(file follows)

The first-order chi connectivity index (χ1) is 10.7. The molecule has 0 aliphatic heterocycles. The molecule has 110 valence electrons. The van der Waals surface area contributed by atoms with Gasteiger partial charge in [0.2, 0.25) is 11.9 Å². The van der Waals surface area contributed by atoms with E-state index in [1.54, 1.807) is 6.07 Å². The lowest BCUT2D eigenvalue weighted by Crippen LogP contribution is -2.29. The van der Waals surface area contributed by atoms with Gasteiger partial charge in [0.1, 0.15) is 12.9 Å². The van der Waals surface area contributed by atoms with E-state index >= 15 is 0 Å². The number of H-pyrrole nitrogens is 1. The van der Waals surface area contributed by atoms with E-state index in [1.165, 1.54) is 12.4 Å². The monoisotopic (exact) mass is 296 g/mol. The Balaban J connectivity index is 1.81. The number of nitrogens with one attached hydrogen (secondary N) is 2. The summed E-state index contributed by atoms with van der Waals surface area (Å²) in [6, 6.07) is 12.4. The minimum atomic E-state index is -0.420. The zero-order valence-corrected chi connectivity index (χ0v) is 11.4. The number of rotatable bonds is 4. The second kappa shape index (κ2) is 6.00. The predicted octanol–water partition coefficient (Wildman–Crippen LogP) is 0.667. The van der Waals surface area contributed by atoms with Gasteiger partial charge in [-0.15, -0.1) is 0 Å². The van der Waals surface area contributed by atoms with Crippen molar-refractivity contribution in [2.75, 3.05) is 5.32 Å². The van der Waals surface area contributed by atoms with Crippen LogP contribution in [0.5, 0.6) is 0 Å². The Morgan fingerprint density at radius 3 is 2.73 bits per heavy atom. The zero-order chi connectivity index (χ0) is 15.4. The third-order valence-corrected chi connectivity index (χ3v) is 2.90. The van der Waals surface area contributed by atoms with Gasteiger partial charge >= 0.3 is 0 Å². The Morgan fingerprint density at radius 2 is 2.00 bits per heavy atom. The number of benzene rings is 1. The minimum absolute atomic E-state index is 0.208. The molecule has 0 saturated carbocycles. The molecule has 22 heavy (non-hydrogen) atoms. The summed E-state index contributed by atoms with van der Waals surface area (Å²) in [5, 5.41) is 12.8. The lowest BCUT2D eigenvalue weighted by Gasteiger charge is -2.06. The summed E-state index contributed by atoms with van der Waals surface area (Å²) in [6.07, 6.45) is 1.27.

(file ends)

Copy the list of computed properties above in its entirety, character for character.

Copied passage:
The first-order chi connectivity index (χ1) is 10.7. The molecule has 0 aliphatic heterocycles. The molecule has 110 valence electrons. The van der Waals surface area contributed by atoms with Gasteiger partial charge in [0.2, 0.25) is 11.9 Å². The van der Waals surface area contributed by atoms with E-state index in [1.54, 1.807) is 6.07 Å². The lowest BCUT2D eigenvalue weighted by Crippen LogP contribution is -2.29. The van der Waals surface area contributed by atoms with Gasteiger partial charge in [0.1, 0.15) is 12.9 Å². The van der Waals surface area contributed by atoms with E-state index >= 15 is 0 Å². The number of H-pyrrole nitrogens is 1. The van der Waals surface area contributed by atoms with E-state index in [1.165, 1.54) is 12.4 Å². The monoisotopic (exact) mass is 296 g/mol. The Balaban J connectivity index is 1.81. The number of nitrogens with one attached hydrogen (secondary N) is 2. The summed E-state index contributed by atoms with van der Waals surface area (Å²) in [6, 6.07) is 12.4. The minimum atomic E-state index is -0.420. The zero-order valence-corrected chi connectivity index (χ0v) is 11.4. The number of rotatable bonds is 4. The second kappa shape index (κ2) is 6.00. The predicted octanol–water partition coefficient (Wildman–Crippen LogP) is 0.667. The van der Waals surface area contributed by atoms with Gasteiger partial charge in [-0.15, -0.1) is 0 Å². The van der Waals surface area contributed by atoms with Crippen molar-refractivity contribution in [2.75, 3.05) is 5.32 Å². The van der Waals surface area contributed by atoms with Crippen LogP contribution in [0.5, 0.6) is 0 Å². The Morgan fingerprint density at radius 3 is 2.73 bits per heavy atom. The zero-order chi connectivity index (χ0) is 15.4. The third-order valence-corrected chi connectivity index (χ3v) is 2.90. The van der Waals surface area contributed by atoms with Gasteiger partial charge >= 0.3 is 0 Å². The Morgan fingerprint density at radius 2 is 2.00 bits per heavy atom. The number of benzene rings is 1. The minimum absolute atomic E-state index is 0.208. The molecule has 0 saturated carbocycles. The molecule has 22 heavy (non-hydrogen) atoms. The summed E-state index contributed by atoms with van der Waals surface area (Å²) in [5, 5.41) is 12.8. The lowest BCUT2D eigenvalue weighted by Gasteiger charge is -2.06. The summed E-state index contributed by atoms with van der Waals surface area (Å²) in [6.07, 6.45) is 1.27.